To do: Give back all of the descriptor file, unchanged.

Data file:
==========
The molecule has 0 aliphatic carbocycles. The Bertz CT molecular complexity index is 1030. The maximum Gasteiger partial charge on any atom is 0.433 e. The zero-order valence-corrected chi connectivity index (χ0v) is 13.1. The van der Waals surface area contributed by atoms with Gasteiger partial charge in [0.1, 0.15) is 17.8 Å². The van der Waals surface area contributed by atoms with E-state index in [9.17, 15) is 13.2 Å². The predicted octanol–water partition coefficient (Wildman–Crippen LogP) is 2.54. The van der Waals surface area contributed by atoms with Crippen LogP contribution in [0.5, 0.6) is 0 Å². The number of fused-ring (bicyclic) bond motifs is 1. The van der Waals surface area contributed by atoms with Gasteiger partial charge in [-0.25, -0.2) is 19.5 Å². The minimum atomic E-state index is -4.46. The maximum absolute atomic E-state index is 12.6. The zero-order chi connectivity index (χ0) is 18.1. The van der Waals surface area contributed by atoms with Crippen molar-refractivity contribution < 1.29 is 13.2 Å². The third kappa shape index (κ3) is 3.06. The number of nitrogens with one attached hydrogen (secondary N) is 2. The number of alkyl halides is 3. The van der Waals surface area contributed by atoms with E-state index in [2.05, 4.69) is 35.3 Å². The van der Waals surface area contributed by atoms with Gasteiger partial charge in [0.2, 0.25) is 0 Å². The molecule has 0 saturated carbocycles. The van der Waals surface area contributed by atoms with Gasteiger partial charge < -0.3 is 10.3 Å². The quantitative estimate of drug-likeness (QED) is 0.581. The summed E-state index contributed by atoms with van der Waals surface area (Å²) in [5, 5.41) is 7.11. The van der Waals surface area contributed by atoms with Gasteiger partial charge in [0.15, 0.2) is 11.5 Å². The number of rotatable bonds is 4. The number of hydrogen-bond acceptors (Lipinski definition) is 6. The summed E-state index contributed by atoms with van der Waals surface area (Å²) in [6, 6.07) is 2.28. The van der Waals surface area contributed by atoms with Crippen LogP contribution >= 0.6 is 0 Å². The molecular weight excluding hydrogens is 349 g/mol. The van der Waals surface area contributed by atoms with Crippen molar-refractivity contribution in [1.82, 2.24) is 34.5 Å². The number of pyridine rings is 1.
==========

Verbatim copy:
The molecule has 0 aliphatic carbocycles. The Bertz CT molecular complexity index is 1030. The maximum Gasteiger partial charge on any atom is 0.433 e. The zero-order valence-corrected chi connectivity index (χ0v) is 13.1. The van der Waals surface area contributed by atoms with Gasteiger partial charge in [0.1, 0.15) is 17.8 Å². The van der Waals surface area contributed by atoms with E-state index in [9.17, 15) is 13.2 Å². The predicted octanol–water partition coefficient (Wildman–Crippen LogP) is 2.54. The van der Waals surface area contributed by atoms with Crippen LogP contribution in [0.5, 0.6) is 0 Å². The number of fused-ring (bicyclic) bond motifs is 1. The van der Waals surface area contributed by atoms with Gasteiger partial charge in [-0.25, -0.2) is 19.5 Å². The minimum atomic E-state index is -4.46. The maximum absolute atomic E-state index is 12.6. The zero-order chi connectivity index (χ0) is 18.1. The van der Waals surface area contributed by atoms with Crippen molar-refractivity contribution < 1.29 is 13.2 Å². The third kappa shape index (κ3) is 3.06. The number of nitrogens with one attached hydrogen (secondary N) is 2. The number of alkyl halides is 3. The van der Waals surface area contributed by atoms with E-state index in [2.05, 4.69) is 35.3 Å². The van der Waals surface area contributed by atoms with Gasteiger partial charge in [0.2, 0.25) is 0 Å². The molecule has 0 saturated carbocycles. The van der Waals surface area contributed by atoms with Gasteiger partial charge < -0.3 is 10.3 Å². The quantitative estimate of drug-likeness (QED) is 0.581. The summed E-state index contributed by atoms with van der Waals surface area (Å²) in [5, 5.41) is 7.11. The van der Waals surface area contributed by atoms with Gasteiger partial charge in [0.15, 0.2) is 11.5 Å². The number of rotatable bonds is 4. The number of hydrogen-bond acceptors (Lipinski definition) is 6. The summed E-state index contributed by atoms with van der Waals surface area (Å²) in [6, 6.07) is 2.28. The van der Waals surface area contributed by atoms with Crippen LogP contribution >= 0.6 is 0 Å². The molecular weight excluding hydrogens is 349 g/mol. The van der Waals surface area contributed by atoms with Crippen molar-refractivity contribution in [1.82, 2.24) is 34.5 Å². The number of pyridine rings is 1.